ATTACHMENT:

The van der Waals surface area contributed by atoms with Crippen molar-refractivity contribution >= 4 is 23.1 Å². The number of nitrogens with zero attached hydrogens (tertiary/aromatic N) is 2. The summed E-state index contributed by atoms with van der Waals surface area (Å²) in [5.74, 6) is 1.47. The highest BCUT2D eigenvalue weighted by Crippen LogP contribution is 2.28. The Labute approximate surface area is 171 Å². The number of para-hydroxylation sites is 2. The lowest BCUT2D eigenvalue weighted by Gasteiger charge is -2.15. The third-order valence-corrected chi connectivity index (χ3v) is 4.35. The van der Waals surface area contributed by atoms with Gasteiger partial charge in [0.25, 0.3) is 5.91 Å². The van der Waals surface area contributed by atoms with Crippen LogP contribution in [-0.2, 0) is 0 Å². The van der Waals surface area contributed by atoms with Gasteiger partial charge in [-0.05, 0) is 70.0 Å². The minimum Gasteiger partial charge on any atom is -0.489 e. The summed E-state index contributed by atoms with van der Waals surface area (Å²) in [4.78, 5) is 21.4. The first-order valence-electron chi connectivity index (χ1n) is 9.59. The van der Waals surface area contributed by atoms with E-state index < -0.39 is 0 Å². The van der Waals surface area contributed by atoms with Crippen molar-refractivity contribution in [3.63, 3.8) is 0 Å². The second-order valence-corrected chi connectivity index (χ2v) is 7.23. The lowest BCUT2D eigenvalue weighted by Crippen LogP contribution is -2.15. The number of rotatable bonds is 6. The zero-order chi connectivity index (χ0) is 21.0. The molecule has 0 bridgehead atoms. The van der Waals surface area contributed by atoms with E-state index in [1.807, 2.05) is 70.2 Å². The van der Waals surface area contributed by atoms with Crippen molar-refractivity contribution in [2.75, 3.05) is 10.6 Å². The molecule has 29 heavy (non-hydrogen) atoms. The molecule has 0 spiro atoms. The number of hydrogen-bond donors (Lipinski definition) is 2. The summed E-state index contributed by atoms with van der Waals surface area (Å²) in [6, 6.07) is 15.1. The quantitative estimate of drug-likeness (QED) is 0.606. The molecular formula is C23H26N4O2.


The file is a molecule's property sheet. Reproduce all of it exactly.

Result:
The van der Waals surface area contributed by atoms with Crippen molar-refractivity contribution >= 4 is 23.1 Å². The number of nitrogens with zero attached hydrogens (tertiary/aromatic N) is 2. The summed E-state index contributed by atoms with van der Waals surface area (Å²) in [5.74, 6) is 1.47. The highest BCUT2D eigenvalue weighted by Crippen LogP contribution is 2.28. The Labute approximate surface area is 171 Å². The number of para-hydroxylation sites is 2. The lowest BCUT2D eigenvalue weighted by Gasteiger charge is -2.15. The third-order valence-corrected chi connectivity index (χ3v) is 4.35. The van der Waals surface area contributed by atoms with Gasteiger partial charge in [0.25, 0.3) is 5.91 Å². The van der Waals surface area contributed by atoms with Crippen LogP contribution in [-0.2, 0) is 0 Å². The van der Waals surface area contributed by atoms with Gasteiger partial charge in [-0.05, 0) is 70.0 Å². The minimum Gasteiger partial charge on any atom is -0.489 e. The summed E-state index contributed by atoms with van der Waals surface area (Å²) in [4.78, 5) is 21.4. The first-order valence-electron chi connectivity index (χ1n) is 9.59. The van der Waals surface area contributed by atoms with E-state index < -0.39 is 0 Å². The van der Waals surface area contributed by atoms with Crippen molar-refractivity contribution in [3.63, 3.8) is 0 Å². The second-order valence-corrected chi connectivity index (χ2v) is 7.23. The lowest BCUT2D eigenvalue weighted by Crippen LogP contribution is -2.15. The number of rotatable bonds is 6. The zero-order chi connectivity index (χ0) is 21.0. The molecule has 0 bridgehead atoms. The van der Waals surface area contributed by atoms with E-state index in [1.807, 2.05) is 70.2 Å². The van der Waals surface area contributed by atoms with Crippen molar-refractivity contribution in [2.75, 3.05) is 10.6 Å². The molecule has 29 heavy (non-hydrogen) atoms. The molecule has 0 spiro atoms. The number of hydrogen-bond donors (Lipinski definition) is 2. The summed E-state index contributed by atoms with van der Waals surface area (Å²) in [6, 6.07) is 15.1. The quantitative estimate of drug-likeness (QED) is 0.606. The molecular formula is C23H26N4O2.